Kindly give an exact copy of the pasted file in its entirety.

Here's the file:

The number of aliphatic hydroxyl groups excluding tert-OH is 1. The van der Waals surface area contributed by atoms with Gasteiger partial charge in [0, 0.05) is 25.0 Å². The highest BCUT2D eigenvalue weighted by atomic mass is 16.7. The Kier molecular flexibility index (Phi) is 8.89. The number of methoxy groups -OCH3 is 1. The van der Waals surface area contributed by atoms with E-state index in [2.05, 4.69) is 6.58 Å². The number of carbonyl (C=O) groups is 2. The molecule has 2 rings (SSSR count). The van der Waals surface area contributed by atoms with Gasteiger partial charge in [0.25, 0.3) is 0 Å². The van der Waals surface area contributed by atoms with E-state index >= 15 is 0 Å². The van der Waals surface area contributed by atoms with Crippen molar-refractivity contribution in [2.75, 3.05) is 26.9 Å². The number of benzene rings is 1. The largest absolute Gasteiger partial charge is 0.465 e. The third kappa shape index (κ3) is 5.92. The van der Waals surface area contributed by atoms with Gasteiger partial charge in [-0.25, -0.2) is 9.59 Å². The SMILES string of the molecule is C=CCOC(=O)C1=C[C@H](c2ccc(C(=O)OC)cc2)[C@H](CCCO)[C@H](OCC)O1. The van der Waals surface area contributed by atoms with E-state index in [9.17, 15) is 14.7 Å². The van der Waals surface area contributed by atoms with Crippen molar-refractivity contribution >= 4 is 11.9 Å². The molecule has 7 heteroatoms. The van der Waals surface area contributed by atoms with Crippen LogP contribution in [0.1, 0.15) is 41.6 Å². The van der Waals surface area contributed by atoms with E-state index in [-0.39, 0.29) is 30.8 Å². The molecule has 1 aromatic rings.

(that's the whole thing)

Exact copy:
The number of aliphatic hydroxyl groups excluding tert-OH is 1. The van der Waals surface area contributed by atoms with Gasteiger partial charge in [0, 0.05) is 25.0 Å². The highest BCUT2D eigenvalue weighted by atomic mass is 16.7. The Kier molecular flexibility index (Phi) is 8.89. The number of methoxy groups -OCH3 is 1. The van der Waals surface area contributed by atoms with E-state index in [2.05, 4.69) is 6.58 Å². The number of carbonyl (C=O) groups is 2. The molecule has 2 rings (SSSR count). The van der Waals surface area contributed by atoms with Gasteiger partial charge in [0.25, 0.3) is 0 Å². The van der Waals surface area contributed by atoms with E-state index >= 15 is 0 Å². The van der Waals surface area contributed by atoms with Crippen molar-refractivity contribution in [2.75, 3.05) is 26.9 Å². The number of benzene rings is 1. The largest absolute Gasteiger partial charge is 0.465 e. The third kappa shape index (κ3) is 5.92. The van der Waals surface area contributed by atoms with Gasteiger partial charge in [-0.25, -0.2) is 9.59 Å². The SMILES string of the molecule is C=CCOC(=O)C1=C[C@H](c2ccc(C(=O)OC)cc2)[C@H](CCCO)[C@H](OCC)O1. The van der Waals surface area contributed by atoms with E-state index in [9.17, 15) is 14.7 Å². The van der Waals surface area contributed by atoms with Crippen molar-refractivity contribution >= 4 is 11.9 Å². The molecule has 7 heteroatoms. The van der Waals surface area contributed by atoms with Crippen LogP contribution in [0.1, 0.15) is 41.6 Å². The van der Waals surface area contributed by atoms with E-state index in [-0.39, 0.29) is 30.8 Å². The molecule has 1 aromatic rings.